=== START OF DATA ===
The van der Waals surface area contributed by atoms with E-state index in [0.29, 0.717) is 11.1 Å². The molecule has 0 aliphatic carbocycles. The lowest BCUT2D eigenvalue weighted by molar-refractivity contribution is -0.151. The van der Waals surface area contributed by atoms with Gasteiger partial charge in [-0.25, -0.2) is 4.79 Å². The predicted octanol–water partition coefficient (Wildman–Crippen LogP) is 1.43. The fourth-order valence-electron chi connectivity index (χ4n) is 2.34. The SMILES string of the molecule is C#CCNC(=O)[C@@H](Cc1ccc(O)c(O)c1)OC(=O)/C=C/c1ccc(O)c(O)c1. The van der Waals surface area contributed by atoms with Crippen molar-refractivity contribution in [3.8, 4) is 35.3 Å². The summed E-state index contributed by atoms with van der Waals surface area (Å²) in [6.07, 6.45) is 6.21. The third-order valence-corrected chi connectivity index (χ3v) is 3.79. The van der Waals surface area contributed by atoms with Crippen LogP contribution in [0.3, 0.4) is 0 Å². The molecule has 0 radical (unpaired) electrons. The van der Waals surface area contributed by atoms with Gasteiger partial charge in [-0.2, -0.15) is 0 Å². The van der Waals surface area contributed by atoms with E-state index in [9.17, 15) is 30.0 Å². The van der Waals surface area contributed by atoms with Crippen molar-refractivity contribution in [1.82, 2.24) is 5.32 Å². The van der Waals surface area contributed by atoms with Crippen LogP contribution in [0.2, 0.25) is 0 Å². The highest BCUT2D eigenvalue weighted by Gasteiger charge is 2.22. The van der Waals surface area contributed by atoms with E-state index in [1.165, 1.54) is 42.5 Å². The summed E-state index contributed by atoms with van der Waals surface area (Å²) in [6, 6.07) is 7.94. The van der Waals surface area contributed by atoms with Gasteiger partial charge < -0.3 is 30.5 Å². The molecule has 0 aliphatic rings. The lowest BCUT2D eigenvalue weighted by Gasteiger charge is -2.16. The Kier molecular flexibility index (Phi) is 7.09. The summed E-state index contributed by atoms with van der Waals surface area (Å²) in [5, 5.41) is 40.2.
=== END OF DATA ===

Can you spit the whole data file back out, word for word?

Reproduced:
The van der Waals surface area contributed by atoms with E-state index in [0.29, 0.717) is 11.1 Å². The molecule has 0 aliphatic carbocycles. The lowest BCUT2D eigenvalue weighted by molar-refractivity contribution is -0.151. The van der Waals surface area contributed by atoms with Gasteiger partial charge in [-0.25, -0.2) is 4.79 Å². The predicted octanol–water partition coefficient (Wildman–Crippen LogP) is 1.43. The fourth-order valence-electron chi connectivity index (χ4n) is 2.34. The SMILES string of the molecule is C#CCNC(=O)[C@@H](Cc1ccc(O)c(O)c1)OC(=O)/C=C/c1ccc(O)c(O)c1. The van der Waals surface area contributed by atoms with Crippen molar-refractivity contribution in [3.8, 4) is 35.3 Å². The summed E-state index contributed by atoms with van der Waals surface area (Å²) in [6.07, 6.45) is 6.21. The third-order valence-corrected chi connectivity index (χ3v) is 3.79. The van der Waals surface area contributed by atoms with Crippen LogP contribution in [0.3, 0.4) is 0 Å². The molecule has 0 radical (unpaired) electrons. The van der Waals surface area contributed by atoms with Gasteiger partial charge in [-0.2, -0.15) is 0 Å². The van der Waals surface area contributed by atoms with E-state index in [9.17, 15) is 30.0 Å². The van der Waals surface area contributed by atoms with Crippen molar-refractivity contribution in [1.82, 2.24) is 5.32 Å². The van der Waals surface area contributed by atoms with Crippen LogP contribution in [0.2, 0.25) is 0 Å². The highest BCUT2D eigenvalue weighted by Gasteiger charge is 2.22. The van der Waals surface area contributed by atoms with E-state index in [1.165, 1.54) is 42.5 Å². The summed E-state index contributed by atoms with van der Waals surface area (Å²) in [6, 6.07) is 7.94. The van der Waals surface area contributed by atoms with Gasteiger partial charge < -0.3 is 30.5 Å². The molecule has 0 aliphatic rings. The lowest BCUT2D eigenvalue weighted by Gasteiger charge is -2.16. The Kier molecular flexibility index (Phi) is 7.09. The summed E-state index contributed by atoms with van der Waals surface area (Å²) in [5, 5.41) is 40.2.